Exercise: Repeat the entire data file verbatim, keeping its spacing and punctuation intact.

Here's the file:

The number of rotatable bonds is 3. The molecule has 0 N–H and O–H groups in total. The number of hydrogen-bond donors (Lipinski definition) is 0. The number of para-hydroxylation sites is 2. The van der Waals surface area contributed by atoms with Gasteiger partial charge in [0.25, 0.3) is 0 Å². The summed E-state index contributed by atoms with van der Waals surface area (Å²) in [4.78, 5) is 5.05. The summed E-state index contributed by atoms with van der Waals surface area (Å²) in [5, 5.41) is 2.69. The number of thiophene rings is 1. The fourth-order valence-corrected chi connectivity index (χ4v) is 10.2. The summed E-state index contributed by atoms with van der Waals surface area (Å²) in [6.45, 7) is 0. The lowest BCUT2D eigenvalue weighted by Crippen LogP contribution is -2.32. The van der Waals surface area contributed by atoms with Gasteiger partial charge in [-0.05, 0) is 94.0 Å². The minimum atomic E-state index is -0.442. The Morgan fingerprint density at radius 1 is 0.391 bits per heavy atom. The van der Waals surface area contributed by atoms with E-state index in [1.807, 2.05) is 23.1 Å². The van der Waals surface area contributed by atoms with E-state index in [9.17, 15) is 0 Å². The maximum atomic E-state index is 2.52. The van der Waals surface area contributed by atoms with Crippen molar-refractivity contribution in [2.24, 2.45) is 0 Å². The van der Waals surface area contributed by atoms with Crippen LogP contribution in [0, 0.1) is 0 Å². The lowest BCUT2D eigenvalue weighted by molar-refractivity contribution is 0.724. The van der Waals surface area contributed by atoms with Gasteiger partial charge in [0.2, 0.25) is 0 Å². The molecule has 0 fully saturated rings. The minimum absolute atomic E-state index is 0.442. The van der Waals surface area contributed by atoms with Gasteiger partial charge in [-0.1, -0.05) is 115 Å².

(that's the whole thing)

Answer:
The number of rotatable bonds is 3. The molecule has 0 N–H and O–H groups in total. The number of hydrogen-bond donors (Lipinski definition) is 0. The number of para-hydroxylation sites is 2. The van der Waals surface area contributed by atoms with Gasteiger partial charge in [0.25, 0.3) is 0 Å². The summed E-state index contributed by atoms with van der Waals surface area (Å²) in [4.78, 5) is 5.05. The summed E-state index contributed by atoms with van der Waals surface area (Å²) in [5, 5.41) is 2.69. The number of thiophene rings is 1. The fourth-order valence-corrected chi connectivity index (χ4v) is 10.2. The summed E-state index contributed by atoms with van der Waals surface area (Å²) in [6.45, 7) is 0. The lowest BCUT2D eigenvalue weighted by Crippen LogP contribution is -2.32. The van der Waals surface area contributed by atoms with Gasteiger partial charge in [-0.05, 0) is 94.0 Å². The minimum atomic E-state index is -0.442. The Morgan fingerprint density at radius 1 is 0.391 bits per heavy atom. The van der Waals surface area contributed by atoms with E-state index in [1.807, 2.05) is 23.1 Å². The van der Waals surface area contributed by atoms with E-state index in [9.17, 15) is 0 Å². The maximum atomic E-state index is 2.52. The van der Waals surface area contributed by atoms with Crippen molar-refractivity contribution in [2.24, 2.45) is 0 Å². The van der Waals surface area contributed by atoms with Crippen LogP contribution in [0, 0.1) is 0 Å². The lowest BCUT2D eigenvalue weighted by molar-refractivity contribution is 0.724. The van der Waals surface area contributed by atoms with Gasteiger partial charge in [0.2, 0.25) is 0 Å². The molecule has 0 fully saturated rings. The minimum absolute atomic E-state index is 0.442. The van der Waals surface area contributed by atoms with Gasteiger partial charge in [-0.1, -0.05) is 115 Å².